Posts Tagged ‘#twitter’

Oh, Mercy and me.

March 12, 2017

I told this story on Twitter yesterday, in 52 tweets. Some folks were touched by it. So here it is, in paragraph form, with very little changed.

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I don’t think I told this before. It’s a story about Bob Dylan’s music & me. And the kindness of a woman (not that type of kindness). And has nothing to do with politics, except that it involves a song about politics. It’s really about the romance of being young, and believing very much in the transformative power of music.

So this is 1988/9. I’m working at Elektra Records. Have been sent west to oversee the making of Faster Pussycat’s next album. This story is not about Faster Pussycat. Even though I had a fascinating time engaging with them and learned a ton about identity and point of view by watching Taime Downe work.

ANYWAY…

While in LA, I worked down the hall from Carole Childs, who was…1) A great person to learn from, smart, kind, wise, 2) a high level creative exec who made albums for a living and…3)was also in a long time romantic relationship with Bob Dylan at the time.

Bob Dylan was, and remains, essentially my favorite living artist of any kind. (I thought of this last night as Amy and I drove to pick up our son at the airport. I wanted to put on a perfect album).

So, while Carole and I were in LA, Bob was working on Oh, Mercy down in New Orleans with Daniel Lanois. I was 22 years old when this all takes place. And was very up front about my love of, and knowledge of, Dylan’s work. At the time, Dylan was in a lower ebb of cultural relevance. He was still enormously relevant, but not so much with the under 30 crowd.

Carole said it was cool that I, at that age, was a Dylan head. She thought he was making an important album, maybe his most significant in years, and, although she wasn’t working with him officially, she was getting tapes daily from the studio, and Bob was calling her to ask for guidance. I know this because I would sit in her office and hear her side of the calls.

When the calls would end, she’d say, “Bobby doesn’t have any idea how good this record can be. And then she’d say, “wanna hear a song?”

First one she played me was Ring Them Bells. Then What Was It You Wanted. Then Disease of Conceit. Then Man In The Long Black Coat None of these were finished recordings. She’s ask my opinion, which was, Holy Shit! And then she’d ask me detailed questions. What I didn;t know was she was then telling Bob that there was this kid who loved the music.

See, she and Lanois were trying to convince Bob that the record was special and he could connect with a more current audience. So she would put her REAL AND SMART OPINIONS in my mouth, as though the kid said them.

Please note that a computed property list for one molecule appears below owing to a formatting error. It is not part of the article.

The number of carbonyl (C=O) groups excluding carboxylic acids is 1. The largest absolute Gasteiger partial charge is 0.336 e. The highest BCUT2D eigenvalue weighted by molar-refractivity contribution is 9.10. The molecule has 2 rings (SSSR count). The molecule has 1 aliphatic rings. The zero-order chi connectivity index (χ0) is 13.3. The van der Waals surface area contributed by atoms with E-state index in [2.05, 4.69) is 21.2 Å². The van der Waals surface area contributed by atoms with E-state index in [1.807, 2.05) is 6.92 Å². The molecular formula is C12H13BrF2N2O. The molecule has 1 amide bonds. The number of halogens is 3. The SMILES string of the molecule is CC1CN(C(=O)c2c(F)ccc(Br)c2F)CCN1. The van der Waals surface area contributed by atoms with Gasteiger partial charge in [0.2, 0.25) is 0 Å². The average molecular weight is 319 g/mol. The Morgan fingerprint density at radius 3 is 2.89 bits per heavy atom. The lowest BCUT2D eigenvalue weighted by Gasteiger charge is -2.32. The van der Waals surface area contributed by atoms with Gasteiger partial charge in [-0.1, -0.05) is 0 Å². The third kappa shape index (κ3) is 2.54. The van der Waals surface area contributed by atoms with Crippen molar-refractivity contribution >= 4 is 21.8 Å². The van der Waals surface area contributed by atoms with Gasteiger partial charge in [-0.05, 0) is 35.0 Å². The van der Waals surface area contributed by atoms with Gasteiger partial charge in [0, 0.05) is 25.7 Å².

*It’s important to note: I contributed nothing. Said nothing of value. Carole said a bunch of brilliant stuff. Essentially, she and Lanois wanted Bob to sing vocals a second time to nail them. Eventually, he did.

They finished the album. I stopped getting to hear stuff.

Until: one night, late, she called me into her office. Had me shut the door, said, “we are having a hard time sequencing the record. I want you to listen and tell me what you think of this sequence. But,” she said, “no one can know you have the tape. No one in the world has it. There are no copies. His own label doesn’t have it. And,” she said (this is before the Internet, so there are no files) “You cannot make a copy. Cannot play it for a friend. I need your word.”

I shook on it. And left with the only copy of Oh, Mercy anyone had who wasn’t in the studio with Bob and Lanois.

But I had a roommate. So couldn’t play it at the apartment. I decided to drive to Santa Barbara and back, on US1, all night long, listening in the car.

This was a rented Ford Mustang convertible.

So that’s what I did. And the sequence didn’t need any input from me or Carole or anyone. It was the album you know.

I will never forget the car filling with the sounds of Political World. It was jaw dropping. I hadn’t heard that song before.
(I still think that’s the most relevant and important song there is right now).

I drove and drove and let the album become a part of me. Imagine those haunted New Orleans sounds drenched in Lanois ambience, and only you and the night sky and the Pacific Ocean on your left.

Or right, on the way back.

I have always thought it’s one of the best albums ever made.

And that night remains singular to me. Because it was as if Bob, who had no clue who I was, and never really would, was only singing to me.

Last night, driving to the airport, Amy and I put it on, and this all came flooding back.

As shitty as the world sometimes is, great art, art like Bob Dylan’s on Oh, Mercy, reminds me what we’re capable of. As does the kindness Carole showed me. Because that’s what was really going on.

I was a boy, alone in Los Angeles, in a grownups job. And she saw that, and decided to give me the gift of pretending I was helping. And then the gift of that all night drive, just me and Bob, and the sky and those songs.

And I will always be grateful, and try to pass it on. And I will always listen to Oh, Mercy and remember all of this, warmly, and, I hope, with some sense of grace for a moment in time that changed me, in a wonderful way.